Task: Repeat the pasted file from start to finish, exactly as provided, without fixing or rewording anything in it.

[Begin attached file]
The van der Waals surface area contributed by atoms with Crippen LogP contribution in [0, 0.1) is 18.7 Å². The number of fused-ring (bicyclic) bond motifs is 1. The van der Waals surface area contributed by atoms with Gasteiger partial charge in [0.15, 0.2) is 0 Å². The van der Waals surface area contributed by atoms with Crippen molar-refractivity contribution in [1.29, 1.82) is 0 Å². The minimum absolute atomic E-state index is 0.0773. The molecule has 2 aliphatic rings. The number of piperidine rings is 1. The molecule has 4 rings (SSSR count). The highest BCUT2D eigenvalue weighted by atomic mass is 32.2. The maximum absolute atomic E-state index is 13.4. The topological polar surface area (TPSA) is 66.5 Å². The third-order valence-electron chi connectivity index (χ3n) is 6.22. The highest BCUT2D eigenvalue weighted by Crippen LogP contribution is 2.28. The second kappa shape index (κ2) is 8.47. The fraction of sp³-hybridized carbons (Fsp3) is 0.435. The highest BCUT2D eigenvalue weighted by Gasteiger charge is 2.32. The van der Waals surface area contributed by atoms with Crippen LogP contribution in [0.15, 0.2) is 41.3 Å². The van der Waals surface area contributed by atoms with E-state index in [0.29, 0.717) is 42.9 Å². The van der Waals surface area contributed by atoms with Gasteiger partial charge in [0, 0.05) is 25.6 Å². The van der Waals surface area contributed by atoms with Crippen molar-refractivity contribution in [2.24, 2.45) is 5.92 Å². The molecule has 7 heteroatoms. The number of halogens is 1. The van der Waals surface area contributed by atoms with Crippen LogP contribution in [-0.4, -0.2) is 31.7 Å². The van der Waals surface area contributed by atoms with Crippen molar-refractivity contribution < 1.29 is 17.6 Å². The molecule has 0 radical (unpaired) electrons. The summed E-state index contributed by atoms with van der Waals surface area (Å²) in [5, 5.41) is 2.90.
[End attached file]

The van der Waals surface area contributed by atoms with Crippen LogP contribution in [0, 0.1) is 18.7 Å². The number of fused-ring (bicyclic) bond motifs is 1. The van der Waals surface area contributed by atoms with Gasteiger partial charge in [0.15, 0.2) is 0 Å². The van der Waals surface area contributed by atoms with Crippen molar-refractivity contribution in [1.29, 1.82) is 0 Å². The minimum absolute atomic E-state index is 0.0773. The molecule has 2 aliphatic rings. The number of piperidine rings is 1. The molecule has 4 rings (SSSR count). The highest BCUT2D eigenvalue weighted by atomic mass is 32.2. The maximum absolute atomic E-state index is 13.4. The topological polar surface area (TPSA) is 66.5 Å². The third-order valence-electron chi connectivity index (χ3n) is 6.22. The highest BCUT2D eigenvalue weighted by Crippen LogP contribution is 2.28. The second kappa shape index (κ2) is 8.47. The fraction of sp³-hybridized carbons (Fsp3) is 0.435. The highest BCUT2D eigenvalue weighted by Gasteiger charge is 2.32. The van der Waals surface area contributed by atoms with Crippen LogP contribution in [0.15, 0.2) is 41.3 Å². The van der Waals surface area contributed by atoms with E-state index in [0.29, 0.717) is 42.9 Å². The van der Waals surface area contributed by atoms with Gasteiger partial charge in [0, 0.05) is 25.6 Å². The van der Waals surface area contributed by atoms with Crippen molar-refractivity contribution in [2.24, 2.45) is 5.92 Å². The molecule has 7 heteroatoms. The number of halogens is 1. The van der Waals surface area contributed by atoms with Crippen LogP contribution in [-0.4, -0.2) is 31.7 Å². The van der Waals surface area contributed by atoms with Crippen molar-refractivity contribution < 1.29 is 17.6 Å². The molecule has 0 radical (unpaired) electrons. The summed E-state index contributed by atoms with van der Waals surface area (Å²) in [5, 5.41) is 2.90.